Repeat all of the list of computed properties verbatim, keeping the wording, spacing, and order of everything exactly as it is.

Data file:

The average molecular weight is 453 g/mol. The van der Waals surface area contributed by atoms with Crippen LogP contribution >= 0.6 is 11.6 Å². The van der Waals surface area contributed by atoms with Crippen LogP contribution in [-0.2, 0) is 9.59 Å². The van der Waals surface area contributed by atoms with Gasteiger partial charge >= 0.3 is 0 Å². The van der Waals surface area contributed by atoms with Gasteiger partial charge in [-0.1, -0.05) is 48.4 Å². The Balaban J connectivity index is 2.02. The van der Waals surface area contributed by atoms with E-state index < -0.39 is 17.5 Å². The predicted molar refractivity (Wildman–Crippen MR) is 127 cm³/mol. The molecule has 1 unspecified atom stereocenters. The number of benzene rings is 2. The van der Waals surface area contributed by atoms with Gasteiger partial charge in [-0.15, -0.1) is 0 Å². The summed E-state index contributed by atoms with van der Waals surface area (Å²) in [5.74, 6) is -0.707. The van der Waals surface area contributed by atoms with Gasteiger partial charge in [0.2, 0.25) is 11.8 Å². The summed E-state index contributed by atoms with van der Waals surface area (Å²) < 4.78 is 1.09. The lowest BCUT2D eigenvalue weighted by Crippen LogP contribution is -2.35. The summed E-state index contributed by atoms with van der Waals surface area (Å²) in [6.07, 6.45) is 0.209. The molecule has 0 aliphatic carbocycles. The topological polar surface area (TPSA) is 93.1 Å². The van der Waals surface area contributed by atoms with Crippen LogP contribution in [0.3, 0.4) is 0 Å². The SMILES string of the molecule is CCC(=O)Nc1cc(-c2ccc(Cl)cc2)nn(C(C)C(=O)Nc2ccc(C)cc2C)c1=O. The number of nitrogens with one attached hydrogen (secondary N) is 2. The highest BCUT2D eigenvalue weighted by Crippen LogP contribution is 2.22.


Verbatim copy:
The average molecular weight is 453 g/mol. The van der Waals surface area contributed by atoms with Crippen LogP contribution >= 0.6 is 11.6 Å². The van der Waals surface area contributed by atoms with Crippen LogP contribution in [-0.2, 0) is 9.59 Å². The van der Waals surface area contributed by atoms with Gasteiger partial charge >= 0.3 is 0 Å². The van der Waals surface area contributed by atoms with Gasteiger partial charge in [-0.1, -0.05) is 48.4 Å². The Balaban J connectivity index is 2.02. The van der Waals surface area contributed by atoms with E-state index < -0.39 is 17.5 Å². The predicted molar refractivity (Wildman–Crippen MR) is 127 cm³/mol. The molecule has 1 unspecified atom stereocenters. The number of benzene rings is 2. The van der Waals surface area contributed by atoms with Gasteiger partial charge in [-0.15, -0.1) is 0 Å². The summed E-state index contributed by atoms with van der Waals surface area (Å²) in [5.74, 6) is -0.707. The van der Waals surface area contributed by atoms with Gasteiger partial charge in [0.2, 0.25) is 11.8 Å². The summed E-state index contributed by atoms with van der Waals surface area (Å²) < 4.78 is 1.09. The lowest BCUT2D eigenvalue weighted by Crippen LogP contribution is -2.35. The summed E-state index contributed by atoms with van der Waals surface area (Å²) in [6.07, 6.45) is 0.209. The molecule has 0 aliphatic carbocycles. The topological polar surface area (TPSA) is 93.1 Å². The van der Waals surface area contributed by atoms with Crippen LogP contribution in [0.3, 0.4) is 0 Å². The SMILES string of the molecule is CCC(=O)Nc1cc(-c2ccc(Cl)cc2)nn(C(C)C(=O)Nc2ccc(C)cc2C)c1=O. The number of nitrogens with one attached hydrogen (secondary N) is 2. The highest BCUT2D eigenvalue weighted by Crippen LogP contribution is 2.22.